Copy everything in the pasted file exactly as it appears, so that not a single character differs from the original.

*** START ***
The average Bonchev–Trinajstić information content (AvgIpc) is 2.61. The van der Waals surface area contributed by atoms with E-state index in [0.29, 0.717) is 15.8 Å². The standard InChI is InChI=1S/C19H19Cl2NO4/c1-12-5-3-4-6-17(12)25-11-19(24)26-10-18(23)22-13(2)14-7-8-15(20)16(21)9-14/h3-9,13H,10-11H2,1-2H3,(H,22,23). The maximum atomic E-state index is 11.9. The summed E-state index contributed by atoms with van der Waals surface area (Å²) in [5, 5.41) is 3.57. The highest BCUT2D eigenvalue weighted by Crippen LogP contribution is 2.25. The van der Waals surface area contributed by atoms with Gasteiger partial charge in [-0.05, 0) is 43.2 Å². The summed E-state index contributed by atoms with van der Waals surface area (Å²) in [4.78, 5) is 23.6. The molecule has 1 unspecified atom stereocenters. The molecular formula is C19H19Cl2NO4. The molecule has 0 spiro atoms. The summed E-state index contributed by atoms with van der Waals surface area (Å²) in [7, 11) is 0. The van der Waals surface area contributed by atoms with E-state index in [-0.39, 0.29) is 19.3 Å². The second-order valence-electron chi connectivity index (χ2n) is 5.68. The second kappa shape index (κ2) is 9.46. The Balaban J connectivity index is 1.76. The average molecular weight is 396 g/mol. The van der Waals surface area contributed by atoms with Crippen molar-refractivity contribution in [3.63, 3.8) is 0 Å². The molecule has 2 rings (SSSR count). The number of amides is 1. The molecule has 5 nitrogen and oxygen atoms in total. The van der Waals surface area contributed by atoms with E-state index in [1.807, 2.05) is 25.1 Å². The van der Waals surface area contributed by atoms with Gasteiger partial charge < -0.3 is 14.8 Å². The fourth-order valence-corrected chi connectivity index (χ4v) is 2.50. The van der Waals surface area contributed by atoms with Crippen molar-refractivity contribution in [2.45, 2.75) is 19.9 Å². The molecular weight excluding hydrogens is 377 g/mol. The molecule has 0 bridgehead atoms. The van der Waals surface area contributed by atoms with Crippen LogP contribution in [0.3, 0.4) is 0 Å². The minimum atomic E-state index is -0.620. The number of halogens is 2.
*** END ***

The average Bonchev–Trinajstić information content (AvgIpc) is 2.61. The van der Waals surface area contributed by atoms with E-state index in [0.29, 0.717) is 15.8 Å². The standard InChI is InChI=1S/C19H19Cl2NO4/c1-12-5-3-4-6-17(12)25-11-19(24)26-10-18(23)22-13(2)14-7-8-15(20)16(21)9-14/h3-9,13H,10-11H2,1-2H3,(H,22,23). The maximum atomic E-state index is 11.9. The summed E-state index contributed by atoms with van der Waals surface area (Å²) in [5, 5.41) is 3.57. The highest BCUT2D eigenvalue weighted by Crippen LogP contribution is 2.25. The van der Waals surface area contributed by atoms with Gasteiger partial charge in [-0.05, 0) is 43.2 Å². The summed E-state index contributed by atoms with van der Waals surface area (Å²) in [4.78, 5) is 23.6. The molecule has 1 unspecified atom stereocenters. The molecular formula is C19H19Cl2NO4. The molecule has 0 spiro atoms. The summed E-state index contributed by atoms with van der Waals surface area (Å²) in [7, 11) is 0. The van der Waals surface area contributed by atoms with E-state index in [-0.39, 0.29) is 19.3 Å². The second-order valence-electron chi connectivity index (χ2n) is 5.68. The second kappa shape index (κ2) is 9.46. The Balaban J connectivity index is 1.76. The average molecular weight is 396 g/mol. The van der Waals surface area contributed by atoms with Crippen molar-refractivity contribution in [3.63, 3.8) is 0 Å². The molecule has 2 rings (SSSR count). The number of amides is 1. The molecule has 5 nitrogen and oxygen atoms in total. The van der Waals surface area contributed by atoms with E-state index in [1.807, 2.05) is 25.1 Å². The van der Waals surface area contributed by atoms with Gasteiger partial charge < -0.3 is 14.8 Å². The fourth-order valence-corrected chi connectivity index (χ4v) is 2.50. The van der Waals surface area contributed by atoms with Crippen molar-refractivity contribution in [2.45, 2.75) is 19.9 Å². The molecular weight excluding hydrogens is 377 g/mol. The molecule has 0 bridgehead atoms. The van der Waals surface area contributed by atoms with Crippen LogP contribution in [0.3, 0.4) is 0 Å². The minimum atomic E-state index is -0.620. The number of halogens is 2.